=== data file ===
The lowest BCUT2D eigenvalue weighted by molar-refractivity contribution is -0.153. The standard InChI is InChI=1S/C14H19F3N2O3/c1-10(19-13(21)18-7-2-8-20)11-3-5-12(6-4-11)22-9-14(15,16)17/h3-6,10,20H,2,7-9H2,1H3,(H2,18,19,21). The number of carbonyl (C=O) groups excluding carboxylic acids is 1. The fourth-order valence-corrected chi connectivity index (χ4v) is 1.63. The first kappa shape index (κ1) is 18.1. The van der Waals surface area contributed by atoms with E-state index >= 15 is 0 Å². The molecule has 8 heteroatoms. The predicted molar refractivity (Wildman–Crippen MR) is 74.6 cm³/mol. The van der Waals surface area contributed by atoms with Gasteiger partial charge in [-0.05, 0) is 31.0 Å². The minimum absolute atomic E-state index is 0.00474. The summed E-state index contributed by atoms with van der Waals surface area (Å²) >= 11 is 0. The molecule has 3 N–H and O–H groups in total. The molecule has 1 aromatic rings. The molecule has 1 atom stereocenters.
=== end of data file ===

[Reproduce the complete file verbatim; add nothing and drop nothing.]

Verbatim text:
The lowest BCUT2D eigenvalue weighted by molar-refractivity contribution is -0.153. The standard InChI is InChI=1S/C14H19F3N2O3/c1-10(19-13(21)18-7-2-8-20)11-3-5-12(6-4-11)22-9-14(15,16)17/h3-6,10,20H,2,7-9H2,1H3,(H2,18,19,21). The number of carbonyl (C=O) groups excluding carboxylic acids is 1. The fourth-order valence-corrected chi connectivity index (χ4v) is 1.63. The first kappa shape index (κ1) is 18.1. The van der Waals surface area contributed by atoms with E-state index >= 15 is 0 Å². The molecule has 8 heteroatoms. The predicted molar refractivity (Wildman–Crippen MR) is 74.6 cm³/mol. The van der Waals surface area contributed by atoms with Gasteiger partial charge in [-0.05, 0) is 31.0 Å². The minimum absolute atomic E-state index is 0.00474. The summed E-state index contributed by atoms with van der Waals surface area (Å²) >= 11 is 0. The molecule has 3 N–H and O–H groups in total. The molecule has 1 aromatic rings. The molecule has 1 atom stereocenters.